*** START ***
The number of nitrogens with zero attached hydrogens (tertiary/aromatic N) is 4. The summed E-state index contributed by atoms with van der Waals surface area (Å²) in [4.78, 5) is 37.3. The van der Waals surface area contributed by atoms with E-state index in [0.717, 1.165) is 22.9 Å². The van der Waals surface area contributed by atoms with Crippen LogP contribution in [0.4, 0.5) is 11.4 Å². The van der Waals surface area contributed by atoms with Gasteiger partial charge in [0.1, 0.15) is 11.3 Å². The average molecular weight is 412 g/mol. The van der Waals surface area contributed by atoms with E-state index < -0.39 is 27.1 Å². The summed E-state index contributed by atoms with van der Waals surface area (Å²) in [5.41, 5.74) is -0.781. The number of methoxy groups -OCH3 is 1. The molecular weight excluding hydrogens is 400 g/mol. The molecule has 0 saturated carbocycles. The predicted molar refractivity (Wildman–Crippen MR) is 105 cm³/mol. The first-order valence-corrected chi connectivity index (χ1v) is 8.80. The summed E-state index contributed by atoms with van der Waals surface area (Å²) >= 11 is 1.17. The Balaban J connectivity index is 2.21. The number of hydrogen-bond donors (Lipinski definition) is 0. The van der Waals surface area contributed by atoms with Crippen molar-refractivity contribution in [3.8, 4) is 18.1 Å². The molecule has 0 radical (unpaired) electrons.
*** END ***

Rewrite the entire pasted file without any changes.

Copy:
The number of nitrogens with zero attached hydrogens (tertiary/aromatic N) is 4. The summed E-state index contributed by atoms with van der Waals surface area (Å²) in [4.78, 5) is 37.3. The van der Waals surface area contributed by atoms with E-state index in [0.717, 1.165) is 22.9 Å². The van der Waals surface area contributed by atoms with Crippen LogP contribution in [0.4, 0.5) is 11.4 Å². The van der Waals surface area contributed by atoms with Gasteiger partial charge in [0.1, 0.15) is 11.3 Å². The average molecular weight is 412 g/mol. The van der Waals surface area contributed by atoms with E-state index < -0.39 is 27.1 Å². The summed E-state index contributed by atoms with van der Waals surface area (Å²) in [5.41, 5.74) is -0.781. The number of methoxy groups -OCH3 is 1. The molecular weight excluding hydrogens is 400 g/mol. The molecule has 0 saturated carbocycles. The predicted molar refractivity (Wildman–Crippen MR) is 105 cm³/mol. The first-order valence-corrected chi connectivity index (χ1v) is 8.80. The summed E-state index contributed by atoms with van der Waals surface area (Å²) >= 11 is 1.17. The Balaban J connectivity index is 2.21. The number of hydrogen-bond donors (Lipinski definition) is 0. The van der Waals surface area contributed by atoms with Crippen molar-refractivity contribution in [3.8, 4) is 18.1 Å². The molecule has 0 radical (unpaired) electrons.